Turkey escalates its provocations and inflammatory rhetoric towards Greece by claiming that Greek islands in the East Aegean Sea, in general, and the small island of Kastellorizo, in particular, do not have a continental shelf and therefore are partly within Greek territorial waters. It is the first time, Ankara explicitly refers in an official statement to the small island in the South-East Aegean Sea, although it has been disputing the Greek territorial waters around Kastellorizo also in the past.
On the occasion of the Greek reactions to the “maritime boundaries” deal with Libya, the Turkish Foreign Ministry claimed that the agreement is “in accordance with the court decisions that create the international jurisprudence and international law including the relevant articles of the United Nations Convention on the Law of the Sea.”
However, it should be noted that Turkey has neither signed nor ratified the United Nations Convention on the Law of the Sea (UNCLOS.)
Turkish FM Press Release
By the agreement signed with Libya, a part of the western borders of our maritime jurisdiction areas in the Eastern Mediterranean is delimited. The agreement is in accordance with the court decisions that create the international jurisprudence and international law including the relevant articles of the United Nations Convention on the Law of the Sea.
All parties are in essence aware that islands cannot have a cut-off effect on the coastal projection of Turkey, the country with the longest continental coast line in Eastern Mediterranean, that the islands which lie on the wrong side of the median line between two mainlands cannot create maritime jurisdiction areas beyond their territorial waters and that the length and direction of the coasts should be taken into account in delineating maritime jurisdiction areas.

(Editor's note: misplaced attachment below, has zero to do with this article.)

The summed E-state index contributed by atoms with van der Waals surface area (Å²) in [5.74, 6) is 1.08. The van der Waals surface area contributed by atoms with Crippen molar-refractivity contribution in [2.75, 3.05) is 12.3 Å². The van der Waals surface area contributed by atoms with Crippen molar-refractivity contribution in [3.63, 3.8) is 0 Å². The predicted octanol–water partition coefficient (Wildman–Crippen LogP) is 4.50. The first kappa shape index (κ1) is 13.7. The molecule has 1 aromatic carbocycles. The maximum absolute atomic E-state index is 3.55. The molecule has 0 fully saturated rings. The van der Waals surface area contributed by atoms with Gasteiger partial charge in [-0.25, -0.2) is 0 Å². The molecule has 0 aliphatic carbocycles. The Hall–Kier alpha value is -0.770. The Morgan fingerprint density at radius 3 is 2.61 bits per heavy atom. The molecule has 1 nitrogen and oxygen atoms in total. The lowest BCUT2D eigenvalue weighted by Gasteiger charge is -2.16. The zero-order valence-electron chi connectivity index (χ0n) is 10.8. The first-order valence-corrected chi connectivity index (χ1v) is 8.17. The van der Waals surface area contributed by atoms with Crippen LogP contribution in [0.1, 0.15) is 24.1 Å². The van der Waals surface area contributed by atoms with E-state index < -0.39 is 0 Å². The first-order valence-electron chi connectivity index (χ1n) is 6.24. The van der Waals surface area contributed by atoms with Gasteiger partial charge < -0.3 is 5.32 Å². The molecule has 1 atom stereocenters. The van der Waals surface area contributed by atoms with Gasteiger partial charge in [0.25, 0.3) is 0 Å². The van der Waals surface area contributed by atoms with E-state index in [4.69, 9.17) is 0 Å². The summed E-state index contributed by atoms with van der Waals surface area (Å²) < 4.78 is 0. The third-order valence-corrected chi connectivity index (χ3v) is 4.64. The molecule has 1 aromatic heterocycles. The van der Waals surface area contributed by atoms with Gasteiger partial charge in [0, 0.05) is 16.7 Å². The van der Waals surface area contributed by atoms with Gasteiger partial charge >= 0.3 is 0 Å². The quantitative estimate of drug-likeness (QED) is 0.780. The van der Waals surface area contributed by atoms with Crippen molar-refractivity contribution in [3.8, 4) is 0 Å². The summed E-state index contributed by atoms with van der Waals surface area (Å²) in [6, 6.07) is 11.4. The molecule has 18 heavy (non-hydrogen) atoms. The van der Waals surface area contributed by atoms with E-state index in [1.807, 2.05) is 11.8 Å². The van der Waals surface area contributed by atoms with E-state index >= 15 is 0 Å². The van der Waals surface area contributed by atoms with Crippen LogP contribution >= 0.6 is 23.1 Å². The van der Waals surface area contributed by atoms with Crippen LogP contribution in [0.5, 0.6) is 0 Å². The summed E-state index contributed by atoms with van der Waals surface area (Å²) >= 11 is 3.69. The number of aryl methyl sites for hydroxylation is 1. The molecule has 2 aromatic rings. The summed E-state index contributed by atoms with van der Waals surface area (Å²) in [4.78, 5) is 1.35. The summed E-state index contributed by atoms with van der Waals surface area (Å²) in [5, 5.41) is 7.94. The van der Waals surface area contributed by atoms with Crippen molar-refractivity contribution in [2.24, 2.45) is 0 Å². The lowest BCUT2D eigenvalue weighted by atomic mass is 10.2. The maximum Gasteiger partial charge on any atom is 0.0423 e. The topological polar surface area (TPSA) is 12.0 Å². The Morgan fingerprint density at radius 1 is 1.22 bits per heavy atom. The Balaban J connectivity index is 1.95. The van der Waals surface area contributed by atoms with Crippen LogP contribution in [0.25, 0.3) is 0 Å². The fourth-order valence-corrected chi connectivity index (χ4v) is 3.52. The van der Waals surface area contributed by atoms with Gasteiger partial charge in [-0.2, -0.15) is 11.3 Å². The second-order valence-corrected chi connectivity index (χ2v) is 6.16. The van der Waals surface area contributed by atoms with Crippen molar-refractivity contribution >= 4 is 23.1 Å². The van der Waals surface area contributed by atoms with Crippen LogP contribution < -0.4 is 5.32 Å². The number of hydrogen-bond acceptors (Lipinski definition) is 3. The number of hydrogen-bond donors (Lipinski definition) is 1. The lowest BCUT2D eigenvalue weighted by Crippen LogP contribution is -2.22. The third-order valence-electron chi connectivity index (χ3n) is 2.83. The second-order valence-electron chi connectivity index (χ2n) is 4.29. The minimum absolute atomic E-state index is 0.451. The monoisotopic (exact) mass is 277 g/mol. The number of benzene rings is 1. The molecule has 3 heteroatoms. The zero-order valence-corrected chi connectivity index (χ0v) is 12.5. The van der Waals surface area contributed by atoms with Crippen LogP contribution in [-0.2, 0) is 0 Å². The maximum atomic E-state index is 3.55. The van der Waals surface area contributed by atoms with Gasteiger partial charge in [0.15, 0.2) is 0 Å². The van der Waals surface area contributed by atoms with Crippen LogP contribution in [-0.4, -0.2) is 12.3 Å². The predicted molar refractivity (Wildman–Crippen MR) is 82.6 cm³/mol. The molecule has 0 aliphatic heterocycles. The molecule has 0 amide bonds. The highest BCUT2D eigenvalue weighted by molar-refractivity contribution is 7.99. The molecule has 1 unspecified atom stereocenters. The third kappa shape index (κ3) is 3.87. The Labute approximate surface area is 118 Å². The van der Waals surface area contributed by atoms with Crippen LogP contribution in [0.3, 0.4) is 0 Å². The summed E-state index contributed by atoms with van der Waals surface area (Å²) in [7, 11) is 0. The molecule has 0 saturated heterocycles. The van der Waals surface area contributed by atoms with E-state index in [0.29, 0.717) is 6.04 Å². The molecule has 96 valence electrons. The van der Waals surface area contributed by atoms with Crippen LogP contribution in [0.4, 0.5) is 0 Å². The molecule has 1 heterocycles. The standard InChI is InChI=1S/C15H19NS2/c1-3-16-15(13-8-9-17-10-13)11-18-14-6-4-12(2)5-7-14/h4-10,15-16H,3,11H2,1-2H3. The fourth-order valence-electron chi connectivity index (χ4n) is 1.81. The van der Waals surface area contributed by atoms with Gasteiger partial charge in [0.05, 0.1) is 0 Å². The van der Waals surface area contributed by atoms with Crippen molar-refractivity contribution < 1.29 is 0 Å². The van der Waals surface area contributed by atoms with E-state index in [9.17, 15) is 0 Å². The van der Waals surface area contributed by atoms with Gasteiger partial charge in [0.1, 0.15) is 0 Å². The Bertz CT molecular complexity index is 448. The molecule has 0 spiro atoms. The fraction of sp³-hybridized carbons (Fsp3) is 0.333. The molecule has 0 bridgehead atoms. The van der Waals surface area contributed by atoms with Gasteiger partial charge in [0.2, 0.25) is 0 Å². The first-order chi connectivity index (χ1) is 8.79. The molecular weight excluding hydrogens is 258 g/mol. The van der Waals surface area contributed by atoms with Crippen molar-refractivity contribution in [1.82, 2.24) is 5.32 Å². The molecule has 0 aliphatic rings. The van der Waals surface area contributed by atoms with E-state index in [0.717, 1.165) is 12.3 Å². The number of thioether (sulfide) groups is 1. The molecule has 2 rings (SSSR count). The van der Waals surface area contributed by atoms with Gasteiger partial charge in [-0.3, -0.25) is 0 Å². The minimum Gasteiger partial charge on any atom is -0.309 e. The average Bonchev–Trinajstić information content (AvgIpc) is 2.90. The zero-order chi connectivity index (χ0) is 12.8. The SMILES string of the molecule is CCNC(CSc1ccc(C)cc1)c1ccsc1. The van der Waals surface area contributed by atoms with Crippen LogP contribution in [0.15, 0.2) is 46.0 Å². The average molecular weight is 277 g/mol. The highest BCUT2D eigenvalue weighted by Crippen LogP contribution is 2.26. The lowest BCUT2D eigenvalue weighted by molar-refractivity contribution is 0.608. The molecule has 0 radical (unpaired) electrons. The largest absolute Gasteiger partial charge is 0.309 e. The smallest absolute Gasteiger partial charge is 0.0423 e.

As a matter of fact, prior to the signing of the said agreement, Turkey has repeatedly invited all parties to negotiations for a consensus based on equity and remains ready for negotiations. However, instead of engaging in negotiations in response to Turkey’s international law and equity-based approach, the parties only preferred to take unilateral steps and try to shift blame on Turkey.
Maximalist and uncompromising Greek and Greek Cypriot claims lie behind this understanding, whereas for example, Kastellorizo, a small island immediately across the Turkish mainland is supposed to generate a maritime jurisdiction area of four thousand times larger than its own surface. This understanding caused Egypt to lose an area of 40.000 square kilometers.
Through this agreement with Libya, the two countries have clearly manifested their intention not to allow any fait accomplis.
Turkey has been eyeing areas south off Kastellorizo with the prospect of drilling for hydrocarbons.
Map showing Exclusive Economic Zones in the East Mediterranean Sea. so far only the “maritime boundaries between Cyprus, Egypt and Israel have been delimited with Agreements.
Kastellorizo or Megisti is located in the southeastern Mediterranean, roughly 2 kilometres (1 mile) off the south coast of Turkey, 125 km (78 mile) east of the island of Rhodes.
A Greek island in the middle of Turkey’s vision of Exclusive Economic Zone as delimited with the Libya Agreement? Ankara cannot help but challenging this.
Monday noon, a high-ranking official at the Turkish Foreign Ministry tweeted a map of “Turkey’s CS/EEZ Outer Boundaries in the EastMed.” Ankara’s vision deprives East of Crete, Karpathos and Rhodes of Greek territorial waters and “swallows” Kastellorizo.